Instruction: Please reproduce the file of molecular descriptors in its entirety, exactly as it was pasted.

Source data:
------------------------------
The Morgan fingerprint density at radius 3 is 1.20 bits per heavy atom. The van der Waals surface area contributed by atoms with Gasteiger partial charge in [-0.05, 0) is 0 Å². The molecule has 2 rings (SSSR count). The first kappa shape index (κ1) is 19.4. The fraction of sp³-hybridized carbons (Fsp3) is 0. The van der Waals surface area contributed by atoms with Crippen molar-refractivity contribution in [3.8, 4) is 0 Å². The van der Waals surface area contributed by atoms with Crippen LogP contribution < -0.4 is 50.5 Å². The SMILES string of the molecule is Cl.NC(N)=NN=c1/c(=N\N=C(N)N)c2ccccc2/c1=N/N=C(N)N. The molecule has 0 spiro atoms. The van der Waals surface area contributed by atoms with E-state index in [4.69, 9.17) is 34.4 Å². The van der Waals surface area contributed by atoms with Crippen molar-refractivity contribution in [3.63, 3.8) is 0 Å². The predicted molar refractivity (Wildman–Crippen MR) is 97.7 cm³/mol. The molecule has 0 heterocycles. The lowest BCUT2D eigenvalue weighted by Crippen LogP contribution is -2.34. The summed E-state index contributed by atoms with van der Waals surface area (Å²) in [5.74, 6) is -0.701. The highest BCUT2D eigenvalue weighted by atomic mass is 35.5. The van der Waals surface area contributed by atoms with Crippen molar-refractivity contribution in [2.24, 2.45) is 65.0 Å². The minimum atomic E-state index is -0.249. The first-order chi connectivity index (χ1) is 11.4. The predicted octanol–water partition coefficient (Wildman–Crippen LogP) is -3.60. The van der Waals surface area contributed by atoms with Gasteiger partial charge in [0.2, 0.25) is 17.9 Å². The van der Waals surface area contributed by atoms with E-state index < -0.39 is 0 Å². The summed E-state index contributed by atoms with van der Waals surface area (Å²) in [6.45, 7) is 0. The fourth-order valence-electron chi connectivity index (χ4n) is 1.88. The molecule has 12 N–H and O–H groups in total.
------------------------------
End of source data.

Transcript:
The Morgan fingerprint density at radius 3 is 1.20 bits per heavy atom. The van der Waals surface area contributed by atoms with Gasteiger partial charge in [-0.05, 0) is 0 Å². The molecule has 2 rings (SSSR count). The first kappa shape index (κ1) is 19.4. The fraction of sp³-hybridized carbons (Fsp3) is 0. The van der Waals surface area contributed by atoms with Crippen molar-refractivity contribution in [3.8, 4) is 0 Å². The van der Waals surface area contributed by atoms with Crippen LogP contribution < -0.4 is 50.5 Å². The SMILES string of the molecule is Cl.NC(N)=NN=c1/c(=N\N=C(N)N)c2ccccc2/c1=N/N=C(N)N. The molecule has 0 spiro atoms. The van der Waals surface area contributed by atoms with E-state index in [4.69, 9.17) is 34.4 Å². The van der Waals surface area contributed by atoms with Crippen molar-refractivity contribution in [3.63, 3.8) is 0 Å². The predicted molar refractivity (Wildman–Crippen MR) is 97.7 cm³/mol. The molecule has 0 heterocycles. The lowest BCUT2D eigenvalue weighted by Crippen LogP contribution is -2.34. The summed E-state index contributed by atoms with van der Waals surface area (Å²) in [5.74, 6) is -0.701. The highest BCUT2D eigenvalue weighted by atomic mass is 35.5. The van der Waals surface area contributed by atoms with Crippen molar-refractivity contribution in [2.24, 2.45) is 65.0 Å². The minimum atomic E-state index is -0.249. The first-order chi connectivity index (χ1) is 11.4. The predicted octanol–water partition coefficient (Wildman–Crippen LogP) is -3.60. The van der Waals surface area contributed by atoms with Gasteiger partial charge in [0.2, 0.25) is 17.9 Å². The van der Waals surface area contributed by atoms with E-state index < -0.39 is 0 Å². The summed E-state index contributed by atoms with van der Waals surface area (Å²) in [6.45, 7) is 0. The fourth-order valence-electron chi connectivity index (χ4n) is 1.88. The molecule has 12 N–H and O–H groups in total.